Such generational shifts of opinion towards Israel in Western societies amongst young Jews and young people in general are persisting despite the October 7 attacks and accelerating because of Israel’s response. This is one of the central reasons why Israel and its supporters have become more censorial and violent. By tying the idea of an ever-present existential threat to Jewish-Israelis specifically, and Jews worldwide more generally, Israeli politicians and Israel’s partisan supporters have created a powerful rationale to promote and justify Israel’s violence against Palestinians – the problem for them is that increasing amounts of people are no longer buying this narrative.

I am grateful to Elian Weizman, Sai Englert, Omar Dahi, and an anonymous reviewer for comments made on an earlier version of this article and for very useful discussions, but any errors or opinions expressed in it are mine alone. 

Mandy Turner is a senior researcher with Security in Context and a visiting senior researcher at the International State Crime Initiative-Queen Mary University of London.


1: Shredding the UN Charter in the General Assembly was not an original act because Libyan president Muammar Gaddafi did the same in 2009. Thank you to Mira Al Hussein for alerting me to this fact.

2: Only one week before the 1993 peace accords between Israel and the PLO was signed on the lawn of the White House, Netanyahu compared it to the Munich Agreement. The Israeli movie, “Incitement”, directed by Yaron Zilberman, charts how accusations like this created the toxic environment that eventually led to the assassination of Yitzhak Rabin in November 1995. Footage of Netanyahu speaking at a rally in Jerusalem in October 1995 to an Israeli audience waving placards bearing images of Rabin in a Nazi SS uniform is chilling, particularly because we know what happened one month later.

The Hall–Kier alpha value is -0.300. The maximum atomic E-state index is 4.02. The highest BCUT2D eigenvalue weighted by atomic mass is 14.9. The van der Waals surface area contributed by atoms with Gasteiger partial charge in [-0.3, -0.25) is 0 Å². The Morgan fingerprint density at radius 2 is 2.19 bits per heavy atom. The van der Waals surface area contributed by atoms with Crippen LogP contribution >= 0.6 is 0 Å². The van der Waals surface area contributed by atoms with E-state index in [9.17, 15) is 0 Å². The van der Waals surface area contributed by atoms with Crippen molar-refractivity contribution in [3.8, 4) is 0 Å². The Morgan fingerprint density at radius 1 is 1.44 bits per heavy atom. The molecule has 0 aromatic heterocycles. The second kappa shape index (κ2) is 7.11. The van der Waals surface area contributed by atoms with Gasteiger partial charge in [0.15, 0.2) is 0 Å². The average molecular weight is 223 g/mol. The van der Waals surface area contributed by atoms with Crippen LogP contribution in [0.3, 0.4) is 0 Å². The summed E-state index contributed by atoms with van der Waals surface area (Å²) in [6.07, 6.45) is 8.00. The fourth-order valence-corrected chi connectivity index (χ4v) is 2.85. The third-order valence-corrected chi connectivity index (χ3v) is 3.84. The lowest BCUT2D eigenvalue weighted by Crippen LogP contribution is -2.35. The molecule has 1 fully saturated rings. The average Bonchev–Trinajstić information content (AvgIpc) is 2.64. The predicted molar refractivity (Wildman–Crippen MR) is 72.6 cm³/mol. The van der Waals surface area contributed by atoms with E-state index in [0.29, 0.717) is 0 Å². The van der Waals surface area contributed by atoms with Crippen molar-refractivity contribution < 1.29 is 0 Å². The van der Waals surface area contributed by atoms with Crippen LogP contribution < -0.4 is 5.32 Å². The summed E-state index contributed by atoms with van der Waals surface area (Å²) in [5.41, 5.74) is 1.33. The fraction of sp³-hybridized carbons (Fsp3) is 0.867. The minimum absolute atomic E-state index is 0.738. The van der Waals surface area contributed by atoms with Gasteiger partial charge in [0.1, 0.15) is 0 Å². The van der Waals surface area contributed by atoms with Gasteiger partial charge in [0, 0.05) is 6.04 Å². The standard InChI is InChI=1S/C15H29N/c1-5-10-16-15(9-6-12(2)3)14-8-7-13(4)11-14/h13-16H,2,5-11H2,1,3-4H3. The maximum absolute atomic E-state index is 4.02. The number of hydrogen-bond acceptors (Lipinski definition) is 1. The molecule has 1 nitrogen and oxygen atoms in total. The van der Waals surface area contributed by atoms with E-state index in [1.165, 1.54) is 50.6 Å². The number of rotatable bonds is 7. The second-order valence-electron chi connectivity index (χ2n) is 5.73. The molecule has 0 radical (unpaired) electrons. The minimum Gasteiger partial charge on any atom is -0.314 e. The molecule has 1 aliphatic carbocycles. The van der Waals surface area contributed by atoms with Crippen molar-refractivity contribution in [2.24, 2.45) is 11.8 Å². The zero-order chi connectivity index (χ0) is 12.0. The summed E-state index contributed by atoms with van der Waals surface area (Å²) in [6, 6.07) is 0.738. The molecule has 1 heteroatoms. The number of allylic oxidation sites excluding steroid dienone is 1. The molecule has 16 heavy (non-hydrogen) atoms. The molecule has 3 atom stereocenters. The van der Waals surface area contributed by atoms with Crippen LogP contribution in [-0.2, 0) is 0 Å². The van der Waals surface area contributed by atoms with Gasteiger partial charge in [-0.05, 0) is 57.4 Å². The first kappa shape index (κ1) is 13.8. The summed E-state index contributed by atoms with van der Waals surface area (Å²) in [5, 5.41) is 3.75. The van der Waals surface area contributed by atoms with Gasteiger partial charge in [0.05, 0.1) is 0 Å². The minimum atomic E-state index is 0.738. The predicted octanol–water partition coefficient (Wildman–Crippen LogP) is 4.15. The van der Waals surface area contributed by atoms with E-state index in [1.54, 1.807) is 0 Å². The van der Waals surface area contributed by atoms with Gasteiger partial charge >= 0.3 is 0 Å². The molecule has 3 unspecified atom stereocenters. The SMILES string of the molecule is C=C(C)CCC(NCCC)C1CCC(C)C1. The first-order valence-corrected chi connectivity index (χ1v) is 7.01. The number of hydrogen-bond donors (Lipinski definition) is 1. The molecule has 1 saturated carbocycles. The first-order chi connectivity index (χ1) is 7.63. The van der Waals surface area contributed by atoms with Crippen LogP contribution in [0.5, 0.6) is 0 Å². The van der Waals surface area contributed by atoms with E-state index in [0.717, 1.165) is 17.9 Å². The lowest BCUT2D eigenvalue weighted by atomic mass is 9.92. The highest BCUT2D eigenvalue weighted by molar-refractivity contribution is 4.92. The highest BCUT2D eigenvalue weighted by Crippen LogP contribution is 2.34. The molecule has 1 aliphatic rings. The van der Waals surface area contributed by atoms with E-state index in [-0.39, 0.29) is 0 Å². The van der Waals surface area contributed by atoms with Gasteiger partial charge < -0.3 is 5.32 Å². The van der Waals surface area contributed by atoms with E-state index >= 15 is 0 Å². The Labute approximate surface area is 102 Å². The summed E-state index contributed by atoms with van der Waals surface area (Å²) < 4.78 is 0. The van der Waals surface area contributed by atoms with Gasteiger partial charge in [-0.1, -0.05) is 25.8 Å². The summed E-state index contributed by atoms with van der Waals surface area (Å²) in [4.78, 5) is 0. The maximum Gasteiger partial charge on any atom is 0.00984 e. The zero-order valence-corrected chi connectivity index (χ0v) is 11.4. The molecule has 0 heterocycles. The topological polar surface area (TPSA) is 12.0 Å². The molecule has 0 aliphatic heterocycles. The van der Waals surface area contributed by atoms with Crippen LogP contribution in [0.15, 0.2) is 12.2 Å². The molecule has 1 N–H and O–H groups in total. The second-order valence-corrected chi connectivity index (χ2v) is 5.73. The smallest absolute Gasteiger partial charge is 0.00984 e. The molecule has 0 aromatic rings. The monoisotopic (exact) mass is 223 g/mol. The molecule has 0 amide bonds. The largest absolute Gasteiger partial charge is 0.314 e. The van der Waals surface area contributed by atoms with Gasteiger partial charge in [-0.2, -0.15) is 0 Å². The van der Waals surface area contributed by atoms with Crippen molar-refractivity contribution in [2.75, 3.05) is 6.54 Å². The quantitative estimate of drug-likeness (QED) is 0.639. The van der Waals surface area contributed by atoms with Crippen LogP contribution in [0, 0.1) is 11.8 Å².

3: See Tom Segev, The Seventh Million: the Israelis and the Holocaust (Henry Holt, 2000). Idith Zertal, Israel’s Holocaust and the Politics of Nationhood (Cambridge University Press, 2005).

4: Eric Alterman, We Are Not One: A History of America’s Fight Over Israel (Basic Books, 2022).

5: As journalist Marwan Bishara explains: “The mother of all chutzpahs came from the late Israeli premier Golda Meir about half a century ago: ‘We can forgive the Arabs for killing our sons, but we can never forgive them for forcing us to kill their children.’ The new version blames the Palestinians for civilian deaths in Gaza, and praises Israel for sparing lives, even after the Israel offensive kills over a thousand Palestinians.” “On Chutzpah and War”, Al Jazeera, 29 July 2014.

6: Idith Zertal, Israel’s Holocaust and the Politics of Nationhood (Cambridge University Press, 2005).

7: Israeli leaders smeared many Arab leaders as being Hitler, such as Gamal Abdul Nasser and Saddam Hussein.

8: Gilbert Achcar explores this claim in depth in The Arabs and the Holocaust: The Arab-Israeli War of Narratives (Saqi Books, 2010).